miércoles, 20 de diciembre de 2017

2017 Research Highlights — Promising Medical Advances | National Institutes of Health (NIH)

2017 Research Highlights — Promising Medical Advances | National Institutes of Health (NIH)

National Institutes of Health (NIH) - Turning Discovery into Health

2017 Research Highlights — Promising Medical Advances

Findings with Potential for Enhancing Human Health 

With NIH support, scientists across the United States and the world conduct wide-ranging research to improve the health of our nation. Groundbreaking NIH-funded research often receives top scientific honors. In 2017, these included 4 NIH-supported Nobel Prize winners and 2 NIH-funded recipients of top awards from the Lasker Foundation. Here’s just a small sampling of the research accomplishments made by NIH-supported scientists in 2017. For more health and medical research findings from NIH, visit NIH Research Matters.
Young woman at store looking at apples

How dietary factors influence disease risk

Of hundreds of thousands of deaths studied from heart disease, stroke, and type 2 diabetes, nearly half were associated with eating habits: low consumption of foods widely considered vital for health and overconsumption of other foods that are not. Experts attribute recent reductions in the annual death rate from these diseases to improvements in dietary choices.
Traffic jam

Combatting epigenetic effects from outdoor air pollution

Outdoor air pollution is associated with heart attacks, strokes, and cancers. Researchers found that particles in exhaust from cars and trucks can cause epigenetic changes—alterations that affect how genes are switched on and off without changing the DNA sequence itself. These changes weren’t seen when people were given a daily B vitamin supplement before exposure to the particles. The findings could help guide the development of future prevention therapies.
Man on park bench holding his stomach in discomfort

Changing gut bacteria in Crohn’s disease

Digestive problems can arise when the balance of microbes in the gut become out of whack. People with Crohn’s diseases and other inflammatory bowel diseases tend to have an imbalance in their microbial populations. Researchers found a role for the bacterial enzyme urease in the development of microbial population imbalance and inflammatory bowel disease. Future treatments that target urease could be helpful for restoring balance.
Scheme showing potential outcomes on a cell culture

Drugs extend healthy lifespan in mice

Drugs that remove senescent cells, which no longer divide, from the body have prolonged the healthy lifespan of lab animals. Scientists devised a method to identify different classes of compounds with the potential for eliminating senescent cells. One novel class of drug delayed several age-related symptoms in mice. Eliminating senescent cells might one day extend healthy lifespan in people, but these drugs will require careful study to discover any undesirable side effects.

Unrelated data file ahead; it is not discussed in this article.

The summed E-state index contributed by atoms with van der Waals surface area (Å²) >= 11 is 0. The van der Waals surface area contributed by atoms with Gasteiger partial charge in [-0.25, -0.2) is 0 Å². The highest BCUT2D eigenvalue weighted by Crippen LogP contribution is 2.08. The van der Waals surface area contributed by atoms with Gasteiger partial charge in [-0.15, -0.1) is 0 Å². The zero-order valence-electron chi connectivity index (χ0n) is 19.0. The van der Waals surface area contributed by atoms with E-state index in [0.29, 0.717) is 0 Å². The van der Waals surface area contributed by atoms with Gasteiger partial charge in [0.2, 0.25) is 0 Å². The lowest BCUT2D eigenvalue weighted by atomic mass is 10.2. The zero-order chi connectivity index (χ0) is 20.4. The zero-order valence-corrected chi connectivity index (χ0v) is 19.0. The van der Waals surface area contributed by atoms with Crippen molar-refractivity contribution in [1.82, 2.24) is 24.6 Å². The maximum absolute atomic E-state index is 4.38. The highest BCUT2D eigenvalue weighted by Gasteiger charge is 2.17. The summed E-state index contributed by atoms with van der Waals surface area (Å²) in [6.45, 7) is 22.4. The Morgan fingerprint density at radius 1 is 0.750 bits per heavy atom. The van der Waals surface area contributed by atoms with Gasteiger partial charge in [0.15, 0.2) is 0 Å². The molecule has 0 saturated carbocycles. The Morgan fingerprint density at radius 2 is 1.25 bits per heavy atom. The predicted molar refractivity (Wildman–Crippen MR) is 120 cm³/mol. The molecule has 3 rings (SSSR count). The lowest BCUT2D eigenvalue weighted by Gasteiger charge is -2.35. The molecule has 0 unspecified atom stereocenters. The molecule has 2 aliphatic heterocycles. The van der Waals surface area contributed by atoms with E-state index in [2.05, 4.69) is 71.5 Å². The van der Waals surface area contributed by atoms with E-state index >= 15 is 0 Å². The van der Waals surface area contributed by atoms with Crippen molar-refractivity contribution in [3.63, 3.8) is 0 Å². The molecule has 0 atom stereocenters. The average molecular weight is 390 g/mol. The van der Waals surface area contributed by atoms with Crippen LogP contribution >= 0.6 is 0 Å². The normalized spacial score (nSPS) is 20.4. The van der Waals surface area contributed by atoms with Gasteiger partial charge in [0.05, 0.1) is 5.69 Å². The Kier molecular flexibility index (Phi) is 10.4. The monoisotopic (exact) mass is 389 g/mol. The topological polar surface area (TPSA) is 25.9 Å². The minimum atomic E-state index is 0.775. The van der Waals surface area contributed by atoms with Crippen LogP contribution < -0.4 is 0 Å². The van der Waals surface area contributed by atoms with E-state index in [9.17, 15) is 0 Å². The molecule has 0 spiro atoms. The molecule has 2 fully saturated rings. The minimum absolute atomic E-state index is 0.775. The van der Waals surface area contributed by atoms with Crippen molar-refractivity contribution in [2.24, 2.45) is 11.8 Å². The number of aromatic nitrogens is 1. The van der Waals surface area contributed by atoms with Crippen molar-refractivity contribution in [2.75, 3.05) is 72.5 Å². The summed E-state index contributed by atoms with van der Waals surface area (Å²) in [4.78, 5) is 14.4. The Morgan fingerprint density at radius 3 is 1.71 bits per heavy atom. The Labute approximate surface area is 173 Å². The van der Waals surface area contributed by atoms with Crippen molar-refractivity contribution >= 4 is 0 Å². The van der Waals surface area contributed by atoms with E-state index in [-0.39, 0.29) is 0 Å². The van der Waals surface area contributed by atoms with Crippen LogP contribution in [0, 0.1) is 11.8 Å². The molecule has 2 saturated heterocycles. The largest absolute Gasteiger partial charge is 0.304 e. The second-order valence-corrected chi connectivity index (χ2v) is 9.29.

Scientist working with blood samples

Methods detect prions in blood and skin

Prion diseases are a group of rare, fatal brain diseases that affect animals and humans. They’re caused by normally harmless proteins that become abnormal and form clumps in the brain. An easy, noninvasive prion detection method is needed because prion carriers who haven’t yet developed symptoms may unwittingly transmit prions to others when they donate blood. Researchers developed a new method that accurately detects prions in blood. Another team detected prions in skin samples.
Illustration of RNA molecules

Quick, sensitive diagnostic tests with CRISPR

CRISPR is a gene-editing technique known for its ability to replace faulty genes, but it also has potential for diagnostics. Scientists reported that they’ve developed a CRISPR-based tool that can detect tiny amounts of Zika and Dengue virus, distinguish pathogenic bacteria, and identify tiny DNA variations. The components of the system can be freeze-dried and reconstituted on paper for field applications, opening the door to many practical uses.
Immunofluorescent microscope image of mouse pancreatic islet

Biomarkers for early organ transplant rejection

Receiving an organ from a donor can save a patient’s life, but sometimes the patient’s immune system will attack and destroy the donated organ. If doctors could detect organ rejection early on, they could adjust treatments and help reduce organ damage. Researchers showed that certain biomarkers released by the donor organs might be used to detect transplant injury earlier than current techniques.
Man in football helmet

Predicting recovery time for sports concussions

After athletes are sidelined by a concussion, they need time to recover or they risk long-term problems like headaches and dizziness. Investigators are developing a blood test that measures the level of a brain injury marker to help determine which injuries need longer recovery times.

No hay comentarios:

Publicar un comentario